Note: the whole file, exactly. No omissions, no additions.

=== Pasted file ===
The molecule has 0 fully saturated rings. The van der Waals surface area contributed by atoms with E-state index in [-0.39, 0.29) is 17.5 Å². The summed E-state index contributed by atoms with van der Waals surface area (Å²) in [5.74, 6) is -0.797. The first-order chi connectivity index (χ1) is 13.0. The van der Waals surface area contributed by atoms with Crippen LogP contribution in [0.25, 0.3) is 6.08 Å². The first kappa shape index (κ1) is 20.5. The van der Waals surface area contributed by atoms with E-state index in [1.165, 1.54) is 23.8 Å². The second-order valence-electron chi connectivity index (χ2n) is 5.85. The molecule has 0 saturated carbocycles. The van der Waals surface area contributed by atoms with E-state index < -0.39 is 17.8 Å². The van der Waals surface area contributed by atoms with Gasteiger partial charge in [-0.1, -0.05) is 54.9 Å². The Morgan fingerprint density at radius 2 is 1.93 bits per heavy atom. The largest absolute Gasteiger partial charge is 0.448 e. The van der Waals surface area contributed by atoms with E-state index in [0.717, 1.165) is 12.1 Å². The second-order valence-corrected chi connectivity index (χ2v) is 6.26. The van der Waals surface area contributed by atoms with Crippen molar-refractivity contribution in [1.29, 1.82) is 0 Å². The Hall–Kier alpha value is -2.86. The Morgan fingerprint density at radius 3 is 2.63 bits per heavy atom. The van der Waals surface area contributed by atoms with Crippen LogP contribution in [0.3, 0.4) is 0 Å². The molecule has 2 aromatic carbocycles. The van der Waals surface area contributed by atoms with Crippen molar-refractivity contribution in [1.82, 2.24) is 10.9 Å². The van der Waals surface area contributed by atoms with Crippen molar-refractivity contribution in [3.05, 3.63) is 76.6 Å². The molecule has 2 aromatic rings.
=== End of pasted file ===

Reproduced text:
The molecule has 0 fully saturated rings. The van der Waals surface area contributed by atoms with E-state index in [-0.39, 0.29) is 17.5 Å². The summed E-state index contributed by atoms with van der Waals surface area (Å²) in [5.74, 6) is -0.797. The first-order chi connectivity index (χ1) is 13.0. The van der Waals surface area contributed by atoms with Crippen LogP contribution in [0.25, 0.3) is 6.08 Å². The first kappa shape index (κ1) is 20.5. The van der Waals surface area contributed by atoms with E-state index in [1.165, 1.54) is 23.8 Å². The second-order valence-electron chi connectivity index (χ2n) is 5.85. The molecule has 0 saturated carbocycles. The van der Waals surface area contributed by atoms with E-state index < -0.39 is 17.8 Å². The van der Waals surface area contributed by atoms with Gasteiger partial charge in [-0.1, -0.05) is 54.9 Å². The Morgan fingerprint density at radius 2 is 1.93 bits per heavy atom. The largest absolute Gasteiger partial charge is 0.448 e. The van der Waals surface area contributed by atoms with E-state index in [0.717, 1.165) is 12.1 Å². The second-order valence-corrected chi connectivity index (χ2v) is 6.26. The van der Waals surface area contributed by atoms with Crippen molar-refractivity contribution in [1.29, 1.82) is 0 Å². The Hall–Kier alpha value is -2.86. The Morgan fingerprint density at radius 3 is 2.63 bits per heavy atom. The van der Waals surface area contributed by atoms with Crippen LogP contribution in [0.3, 0.4) is 0 Å². The molecule has 2 aromatic carbocycles. The van der Waals surface area contributed by atoms with Crippen molar-refractivity contribution in [1.82, 2.24) is 10.9 Å². The van der Waals surface area contributed by atoms with Crippen molar-refractivity contribution in [3.05, 3.63) is 76.6 Å². The molecule has 2 aromatic rings.